Flynn’s research will focus on preventing mother-to-child HIV transmission. Anti-retroviral therapy (ART) helps increase lifespan and delay progression to AIDS in patients with HIV and is considered key to the prevention of mother-to-child transmission of HIV. Flynn’s project will investigate whether text messages sent to pregnant HIV-positive women will increase ART adherence and prenatal health care visits. She will conduct her research under primary investigator Alison Drake, Ph.D., M.P.H., in collaboration with the Kenya Medical Research Institute in Nairobi and the Kenya Research Program at the University of Washington.
“This is an excellent opportunity to really understand how medical research can differ from benchwork,” Flynn said. “Epidemiology, clinical trials conducted in an international setting, IRB approval and ethical considerations are all things I want to incorporate into my career in academia and in global health.”
This year’s fellowship will be the second Fulbright experience for Flynn. After receiving her bachelor’s degree at UofL in 2012, Flynn received a Fulbright English Teaching Assistantship to Sivas, Turkey, where she taught university-level English-speaking courses to college freshmen at Cumhuriet University. Flynn’s work in Kenya will build on experience she had during a medical service trip to Tanzania where she worked in an area with a high prevalence of HIV infections. She hopes to pursue a career in academic medicine and work in international health and research as an ob/gyn. [Hear Mackenzie Flynn’s interview on UofL Today with Mark Hebert]
Hodge said the experience and research training Eaton and Flynn will receive will benefit not only their academic careers, but the other students in the DIGH track once they return to UofL to complete their M.D. program in August of 2017.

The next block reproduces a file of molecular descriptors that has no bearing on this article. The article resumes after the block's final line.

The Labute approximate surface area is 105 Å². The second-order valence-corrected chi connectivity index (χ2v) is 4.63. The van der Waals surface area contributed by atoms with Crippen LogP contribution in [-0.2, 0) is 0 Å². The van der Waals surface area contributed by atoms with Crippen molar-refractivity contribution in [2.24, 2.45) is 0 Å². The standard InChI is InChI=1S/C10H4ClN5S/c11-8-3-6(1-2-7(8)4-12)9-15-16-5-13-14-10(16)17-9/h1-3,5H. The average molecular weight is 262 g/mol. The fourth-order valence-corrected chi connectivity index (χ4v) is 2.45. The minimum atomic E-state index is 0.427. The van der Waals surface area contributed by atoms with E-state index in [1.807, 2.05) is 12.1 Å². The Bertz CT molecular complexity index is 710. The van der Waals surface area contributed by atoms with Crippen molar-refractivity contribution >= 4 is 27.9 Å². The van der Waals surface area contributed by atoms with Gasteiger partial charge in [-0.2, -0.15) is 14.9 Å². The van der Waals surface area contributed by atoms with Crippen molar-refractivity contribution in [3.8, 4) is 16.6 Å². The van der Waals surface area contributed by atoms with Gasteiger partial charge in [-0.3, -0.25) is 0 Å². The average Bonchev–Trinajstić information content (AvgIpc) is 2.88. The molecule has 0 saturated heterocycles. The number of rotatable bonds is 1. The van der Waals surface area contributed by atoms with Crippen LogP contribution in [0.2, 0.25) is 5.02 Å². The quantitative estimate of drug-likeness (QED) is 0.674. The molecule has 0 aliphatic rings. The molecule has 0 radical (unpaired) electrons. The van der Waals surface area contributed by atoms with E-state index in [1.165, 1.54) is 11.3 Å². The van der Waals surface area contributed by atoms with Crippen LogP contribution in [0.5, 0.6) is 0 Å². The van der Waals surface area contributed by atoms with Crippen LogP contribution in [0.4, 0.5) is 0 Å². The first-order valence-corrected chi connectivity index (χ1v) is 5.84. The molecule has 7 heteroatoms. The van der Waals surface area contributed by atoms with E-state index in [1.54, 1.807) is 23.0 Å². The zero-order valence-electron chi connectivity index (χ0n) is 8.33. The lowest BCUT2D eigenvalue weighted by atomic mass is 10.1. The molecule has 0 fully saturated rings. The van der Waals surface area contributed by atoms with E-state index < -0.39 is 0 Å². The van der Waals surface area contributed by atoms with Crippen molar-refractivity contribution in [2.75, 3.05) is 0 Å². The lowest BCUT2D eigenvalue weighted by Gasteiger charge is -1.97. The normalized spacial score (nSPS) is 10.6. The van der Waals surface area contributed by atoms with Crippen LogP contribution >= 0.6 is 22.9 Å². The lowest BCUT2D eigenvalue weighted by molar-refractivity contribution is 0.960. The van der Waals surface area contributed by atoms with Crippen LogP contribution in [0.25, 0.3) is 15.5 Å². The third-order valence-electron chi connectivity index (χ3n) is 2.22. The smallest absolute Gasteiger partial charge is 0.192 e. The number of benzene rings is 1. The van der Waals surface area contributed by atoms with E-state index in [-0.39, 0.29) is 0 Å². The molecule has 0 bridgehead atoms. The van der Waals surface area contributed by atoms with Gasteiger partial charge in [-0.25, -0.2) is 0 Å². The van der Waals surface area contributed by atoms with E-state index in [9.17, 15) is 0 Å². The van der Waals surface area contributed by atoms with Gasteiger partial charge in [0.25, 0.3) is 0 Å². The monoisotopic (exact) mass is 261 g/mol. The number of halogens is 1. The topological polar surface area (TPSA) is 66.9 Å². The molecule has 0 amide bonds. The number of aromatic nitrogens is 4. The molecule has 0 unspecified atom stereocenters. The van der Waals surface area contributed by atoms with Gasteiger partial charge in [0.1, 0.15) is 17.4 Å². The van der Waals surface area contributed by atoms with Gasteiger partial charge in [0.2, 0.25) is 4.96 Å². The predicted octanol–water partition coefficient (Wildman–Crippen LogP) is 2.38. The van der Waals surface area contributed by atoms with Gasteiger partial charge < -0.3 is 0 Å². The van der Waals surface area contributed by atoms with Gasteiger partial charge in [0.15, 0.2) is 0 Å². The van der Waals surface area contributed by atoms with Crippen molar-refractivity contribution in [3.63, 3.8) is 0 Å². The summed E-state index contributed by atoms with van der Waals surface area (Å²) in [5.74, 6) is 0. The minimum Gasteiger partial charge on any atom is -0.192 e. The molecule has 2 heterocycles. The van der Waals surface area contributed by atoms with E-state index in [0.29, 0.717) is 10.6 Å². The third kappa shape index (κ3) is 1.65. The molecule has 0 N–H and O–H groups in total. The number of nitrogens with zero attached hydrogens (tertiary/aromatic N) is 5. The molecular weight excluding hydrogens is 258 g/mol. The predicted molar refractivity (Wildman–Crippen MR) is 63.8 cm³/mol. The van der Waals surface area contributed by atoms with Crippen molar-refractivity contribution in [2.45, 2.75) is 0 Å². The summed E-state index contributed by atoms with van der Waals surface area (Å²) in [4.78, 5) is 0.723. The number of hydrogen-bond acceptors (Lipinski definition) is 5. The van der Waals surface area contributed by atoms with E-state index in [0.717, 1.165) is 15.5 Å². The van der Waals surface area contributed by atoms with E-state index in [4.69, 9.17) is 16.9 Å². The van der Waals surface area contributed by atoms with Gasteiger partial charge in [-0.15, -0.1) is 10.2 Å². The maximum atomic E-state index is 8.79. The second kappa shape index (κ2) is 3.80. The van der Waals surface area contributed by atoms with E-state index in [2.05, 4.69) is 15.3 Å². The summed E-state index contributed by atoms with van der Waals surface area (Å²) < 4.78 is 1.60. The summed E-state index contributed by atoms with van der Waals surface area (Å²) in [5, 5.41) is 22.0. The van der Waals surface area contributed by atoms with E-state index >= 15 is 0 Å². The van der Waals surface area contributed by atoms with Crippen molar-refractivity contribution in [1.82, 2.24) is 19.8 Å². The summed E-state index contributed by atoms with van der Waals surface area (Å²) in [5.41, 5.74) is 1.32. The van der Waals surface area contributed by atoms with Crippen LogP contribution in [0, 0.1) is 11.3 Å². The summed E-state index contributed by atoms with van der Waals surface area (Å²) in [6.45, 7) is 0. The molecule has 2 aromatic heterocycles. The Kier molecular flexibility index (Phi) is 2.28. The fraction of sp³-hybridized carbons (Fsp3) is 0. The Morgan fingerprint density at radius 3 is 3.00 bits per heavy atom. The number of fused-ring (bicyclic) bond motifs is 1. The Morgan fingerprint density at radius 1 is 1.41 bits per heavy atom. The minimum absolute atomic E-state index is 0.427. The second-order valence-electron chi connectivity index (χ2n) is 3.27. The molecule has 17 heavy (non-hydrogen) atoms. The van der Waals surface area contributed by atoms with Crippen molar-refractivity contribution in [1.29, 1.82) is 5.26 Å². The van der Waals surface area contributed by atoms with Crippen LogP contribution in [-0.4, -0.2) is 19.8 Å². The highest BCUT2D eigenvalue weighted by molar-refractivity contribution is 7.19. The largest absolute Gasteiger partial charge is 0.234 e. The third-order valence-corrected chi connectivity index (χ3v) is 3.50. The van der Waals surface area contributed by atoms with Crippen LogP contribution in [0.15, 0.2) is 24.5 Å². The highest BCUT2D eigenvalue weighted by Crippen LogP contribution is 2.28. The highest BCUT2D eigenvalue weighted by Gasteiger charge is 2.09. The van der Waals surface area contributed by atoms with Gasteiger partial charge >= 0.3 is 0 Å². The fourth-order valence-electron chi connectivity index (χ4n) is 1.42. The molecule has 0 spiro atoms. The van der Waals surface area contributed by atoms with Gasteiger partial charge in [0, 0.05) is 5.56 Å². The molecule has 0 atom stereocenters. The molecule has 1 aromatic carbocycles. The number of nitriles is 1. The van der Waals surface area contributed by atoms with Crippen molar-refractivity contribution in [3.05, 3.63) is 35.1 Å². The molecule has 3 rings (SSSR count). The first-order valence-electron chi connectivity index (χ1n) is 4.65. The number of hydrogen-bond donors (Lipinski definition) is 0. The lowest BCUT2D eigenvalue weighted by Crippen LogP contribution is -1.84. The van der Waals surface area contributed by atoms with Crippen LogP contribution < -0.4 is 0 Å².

“We talk about global health as an academic discipline and think critically about the gaps in knowledge in this field. We spend a lot of time looking at the literature and thinking about the roles of physicians as researchers, policy-makers and social advocates in global health, in addition to being clinicians,” Hodge said. “I look forward to these students returning after their fellowships because their boots-on-the-ground experience will enrich the discussions we have as a group. Hopefully they will inspire other students to pursue academic work in global health.”
About the Fulbright-Fogarty Fellowship in Public Health
The Fulbright Program, the flagship international educational exchange program sponsored by the U.S. government, has partnered with Fogarty International Center of the U.S. National Institutes of Health to offer Fulbright-Fogarty Fellowships in Public Health. These fellowships grant medical students and graduate students interested in global health the opportunity to conduct research in public health and clinical research in resource-limited settings. Fellows spend nine months in one of nine countries in Sub-Saharan Africa, Asia or South America. The Fulbright-Fogarty program began in 2011.